Amid growing protests from Indian startups, entrepreneurs and angel investors, the Department of Industrial Policy and Promotion (DIPP) has announced another exemption regarding angel tax, stating that startups founded before 2016 and with up to $1.56 Mn (INR 10 Cr) in angel funding will also be eligible for tax exemptions.
“We have finalised the conditions which will resolve the issue of pre-2016 startups,” reports ET, quoting an anonymous DIPP official.
As per the report, this will benefit about 300 startups that received funding from the Angel Investors Network.
Inc42 has also contacted DIPP over the development. The news will be further updated after it receives their response.
Angel Tax And Startups: Timeline
2012: Introduced by former Finance Minister Pranab Mukherjee under the Finance Act 2012, angel tax is applicable on the capital raised by unlisted companies from any individual against an issue of shares in excess of the fair market value. The tax has been classified as ‘income from other sources’ under Section 56 (II) of the Income Tax Act of India.
In 2012, the tax was 30.9% of the total funding applicable to mature private companies as well as small startups raising early-stage investments from Indian residents.
2013: SEBI formulated various rules that recognised angel funding as a sub-category with a smaller corpus. Thus, capital raised by startups from SEBI-registered angel funds would not be taxable. However, the corpus of these recognised Angel funds were required to have at least $1.56 Mn (INR 10 Cr) and a minimum investment by an investor should be $38.9K (INR 250K).
2015: The centre proposed an amendment to exempt angel tax on investments not exceeding $1.56 Mn (INR 10 Cr), in certain cases.
Meanwhile, SEBI had also constituted a standing committee ‘Alternative Investment Policy Advisory Committee’ (AIPAC) under the chairmanship of Narayan Murthy in March 2015. THe AIPAC, in its report submitted on December 2015, suggested that investors in SEBI regulated angel funds should be provided a tax deduction of up to 50% of the investment amount. Suitable safeguards to mitigate misuse of the provision by non-financial investors/relatives of the promoter/promoter group can be considered.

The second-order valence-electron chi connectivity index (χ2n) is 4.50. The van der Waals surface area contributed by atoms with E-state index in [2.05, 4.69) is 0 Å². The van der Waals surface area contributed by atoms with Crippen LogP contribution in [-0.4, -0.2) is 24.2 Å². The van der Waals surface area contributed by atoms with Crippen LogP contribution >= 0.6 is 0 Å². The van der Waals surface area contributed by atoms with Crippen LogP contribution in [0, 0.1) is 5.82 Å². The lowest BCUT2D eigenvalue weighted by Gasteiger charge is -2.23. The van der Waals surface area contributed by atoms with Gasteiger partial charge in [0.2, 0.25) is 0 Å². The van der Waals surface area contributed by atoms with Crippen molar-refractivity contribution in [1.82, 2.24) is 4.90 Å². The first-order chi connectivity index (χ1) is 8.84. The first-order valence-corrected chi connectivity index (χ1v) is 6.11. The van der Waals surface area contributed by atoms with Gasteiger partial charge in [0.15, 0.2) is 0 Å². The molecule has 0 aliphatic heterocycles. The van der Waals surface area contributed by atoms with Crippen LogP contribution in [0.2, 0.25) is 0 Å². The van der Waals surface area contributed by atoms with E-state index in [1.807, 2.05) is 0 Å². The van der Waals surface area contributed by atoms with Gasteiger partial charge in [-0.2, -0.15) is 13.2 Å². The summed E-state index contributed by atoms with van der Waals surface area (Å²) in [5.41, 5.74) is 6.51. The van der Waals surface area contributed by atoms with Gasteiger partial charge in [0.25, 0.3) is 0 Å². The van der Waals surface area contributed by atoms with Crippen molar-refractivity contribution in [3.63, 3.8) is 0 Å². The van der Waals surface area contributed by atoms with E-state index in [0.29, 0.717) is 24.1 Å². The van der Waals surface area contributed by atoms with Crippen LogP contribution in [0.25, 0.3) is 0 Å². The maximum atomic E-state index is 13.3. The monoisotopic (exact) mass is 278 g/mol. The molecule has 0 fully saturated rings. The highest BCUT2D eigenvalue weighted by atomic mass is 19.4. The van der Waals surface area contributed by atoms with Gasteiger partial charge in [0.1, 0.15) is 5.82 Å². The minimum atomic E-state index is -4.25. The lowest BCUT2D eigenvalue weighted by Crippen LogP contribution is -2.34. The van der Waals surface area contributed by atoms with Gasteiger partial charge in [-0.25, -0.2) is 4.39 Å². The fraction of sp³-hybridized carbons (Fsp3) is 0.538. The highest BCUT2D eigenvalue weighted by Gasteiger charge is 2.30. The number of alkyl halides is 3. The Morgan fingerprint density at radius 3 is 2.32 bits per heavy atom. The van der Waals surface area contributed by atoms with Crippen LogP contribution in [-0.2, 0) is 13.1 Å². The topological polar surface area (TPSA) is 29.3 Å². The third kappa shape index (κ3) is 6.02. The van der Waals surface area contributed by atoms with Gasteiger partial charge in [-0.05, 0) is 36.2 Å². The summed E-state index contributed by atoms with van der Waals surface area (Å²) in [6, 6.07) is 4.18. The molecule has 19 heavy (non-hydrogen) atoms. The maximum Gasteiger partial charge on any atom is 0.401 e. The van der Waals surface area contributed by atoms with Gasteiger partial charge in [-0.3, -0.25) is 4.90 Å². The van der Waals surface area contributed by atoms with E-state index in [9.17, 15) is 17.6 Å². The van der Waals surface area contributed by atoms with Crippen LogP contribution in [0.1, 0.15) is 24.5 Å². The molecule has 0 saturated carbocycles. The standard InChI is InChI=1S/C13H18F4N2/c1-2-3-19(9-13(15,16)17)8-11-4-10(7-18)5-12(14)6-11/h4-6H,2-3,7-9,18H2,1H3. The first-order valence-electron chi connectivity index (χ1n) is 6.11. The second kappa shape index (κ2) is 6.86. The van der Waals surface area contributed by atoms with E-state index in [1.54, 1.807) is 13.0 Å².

2016: The Central Board of Direct Taxes (CBDT) issued circulars to exempt startups from angel taxes, even if the funding raised by a startup was in excess of fair market value. According to the notification, even if the angel funds are not registered as VC funds and investment is made in excess to their fair value, the investment will not be taxed under ‘Income from other sources’.
2017: Angel investor Mohandas Pai raised the angel tax issues that despite the government has made certain tax exemptions for startups, the startups are still being haunted by IT officials for the angel tax over angel funding.
Addressed to PM Narendra Modi, Union Finance Minister Arun Jaitley, Union Minister of Commerce and Industry Suresh Prabhu, DIPP, among others, the petition urged the government to uphold the “shared dream of Startup India, Standup India” by making the country’s Income Tax regime more startup-friendly.
The DIPP finally announces another exemption regarding angel tax, stating that startups founded before 2016 and with up to $1.56 Mn (INR 10 Cr) in angel funding will also be eligible for tax exemptions.
Tax Over Angel Funding: What The Status Quo Across The World?
In its report, AIPAC has highlighted that most governments around the world provide incentives such as recognition, tax credits up to 50% as well as tax pass-through LLP structures to enable a large group of individual angels to invest together.
As per the report, the US allows investor/angel investors to write off their losses against their gains while the UK provides the Enterprise Incentive Scheme and the Small Enterprise Incentive Scheme, enabling angel investors to write off losses up to 50%.
Singapore’s Angel Investors Tax Deduction Scheme, on the other hand, aims to stimulate business angel investments into domestic startups and encourage more angel investors to add value to them.
Since its inception in 2012, the section 56 (II) that had been added to crush illegal shell companies’ investments has now become a bane of startups owing to generalisation of ‘Income tax from other sources’. As reported widely, many of the startups have not been able to benefit from the angel tax exemptions made so far, and are still being haunted by IT officials. Isn’t it time to redefine Section 56 (II)?